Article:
The actions one can take in Dungeon World are known as Moves and they are things like Volley (missile fire), Hack-and-Slash (melee), Spout Lore (used as a knowledge-based skill), and Discern Realities (perception, prettymuch), to name just a few. Each of these Moves works similarly to the method I described above, and replace the Move, Minor, Standar, one would find in D&D, for instance.

So how do I like it? Enough to back it on Kickstarter (here it is again). What do I like about it? Its mechanics. As you all know, I'm a sucker for how games work. If I had any interest in mathematics, I'd have become an engineer, so instead of figuring out how machines work, I like to take apart games and look at them in that fashion, and I like what I see here. It's interesting enough to grab my attention, but familiar enough to keep me playing. In fact, one of the things I like about this game is that I can imagine myself playing in a protracted campaign using this system. Many of the smaller "indie" RPGs (I must admit) I
can't imagine playing beyond a one-off, but Dungeon World seems like it has enough to keep my attention for much longer.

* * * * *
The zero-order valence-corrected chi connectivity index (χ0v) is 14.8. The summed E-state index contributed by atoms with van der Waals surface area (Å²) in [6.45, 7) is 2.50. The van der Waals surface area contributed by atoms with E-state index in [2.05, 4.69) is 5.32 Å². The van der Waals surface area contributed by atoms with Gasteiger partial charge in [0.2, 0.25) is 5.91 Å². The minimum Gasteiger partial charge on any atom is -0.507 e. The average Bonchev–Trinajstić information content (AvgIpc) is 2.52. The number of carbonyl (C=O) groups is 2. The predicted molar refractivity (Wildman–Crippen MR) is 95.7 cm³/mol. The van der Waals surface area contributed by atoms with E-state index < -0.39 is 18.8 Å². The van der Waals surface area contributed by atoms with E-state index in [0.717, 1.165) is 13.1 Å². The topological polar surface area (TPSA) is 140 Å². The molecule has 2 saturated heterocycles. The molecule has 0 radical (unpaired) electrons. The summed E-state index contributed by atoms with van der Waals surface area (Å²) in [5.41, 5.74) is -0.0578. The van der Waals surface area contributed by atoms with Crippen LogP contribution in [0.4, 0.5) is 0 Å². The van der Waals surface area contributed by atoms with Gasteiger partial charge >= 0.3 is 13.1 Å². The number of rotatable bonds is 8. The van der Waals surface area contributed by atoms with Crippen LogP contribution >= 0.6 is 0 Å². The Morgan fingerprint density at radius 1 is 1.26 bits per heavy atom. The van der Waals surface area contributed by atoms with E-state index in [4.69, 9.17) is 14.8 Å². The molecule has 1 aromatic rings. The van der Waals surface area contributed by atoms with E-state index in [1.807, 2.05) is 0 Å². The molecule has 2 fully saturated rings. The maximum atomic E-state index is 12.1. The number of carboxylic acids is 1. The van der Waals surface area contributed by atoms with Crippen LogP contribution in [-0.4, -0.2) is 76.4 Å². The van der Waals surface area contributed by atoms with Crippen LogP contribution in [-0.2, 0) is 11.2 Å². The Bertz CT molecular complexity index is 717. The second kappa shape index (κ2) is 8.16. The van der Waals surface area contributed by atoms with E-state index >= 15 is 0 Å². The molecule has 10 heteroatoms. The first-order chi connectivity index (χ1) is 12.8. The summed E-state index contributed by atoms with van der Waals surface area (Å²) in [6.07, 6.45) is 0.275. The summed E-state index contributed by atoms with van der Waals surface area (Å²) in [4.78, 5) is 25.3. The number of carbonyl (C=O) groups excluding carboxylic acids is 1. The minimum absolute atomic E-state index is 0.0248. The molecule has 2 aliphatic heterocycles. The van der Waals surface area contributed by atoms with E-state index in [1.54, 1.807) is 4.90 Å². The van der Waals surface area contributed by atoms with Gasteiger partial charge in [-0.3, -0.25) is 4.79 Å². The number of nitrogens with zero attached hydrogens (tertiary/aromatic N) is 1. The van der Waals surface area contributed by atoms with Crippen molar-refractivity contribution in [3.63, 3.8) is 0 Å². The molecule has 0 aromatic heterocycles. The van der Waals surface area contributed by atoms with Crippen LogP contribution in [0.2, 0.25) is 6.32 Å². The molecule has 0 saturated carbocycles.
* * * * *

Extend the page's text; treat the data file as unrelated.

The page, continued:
I can't just fawn over it, though. Some things I'm hung up on are from my "mainstream" (I'll have to write an essay on the dubious usage of terms like "indie" and "mainstream" in reference to gaming) gaming likes: I would like to see an increase in HP from level to level. In Dungeon World there is no HP increase, so I imagine I'd have to rely on my new powers to keep me from dying against larger, and more powerful monsters in later levels. I do like the basics of the levelling system, but more HP would be nice. Also, I'm not sure if a game like this would put more work or less work on the GMs shoulders. My GM seamlessly demonstrated the shared storytelling and die-deciphering that the game showcases, but I wonder how a system like this would fare if I GM'd it, or a more inexperienced player. At least they wouldn't have to roll dice.

Overall, I really, really, like this game. But don't take it from me; go here and download the quickstart, and see for yourself. I can't wait for the hardcover to show up on my doorstep so I can plan my first adventure. Man, I hope the bestiary includes an Owlbear.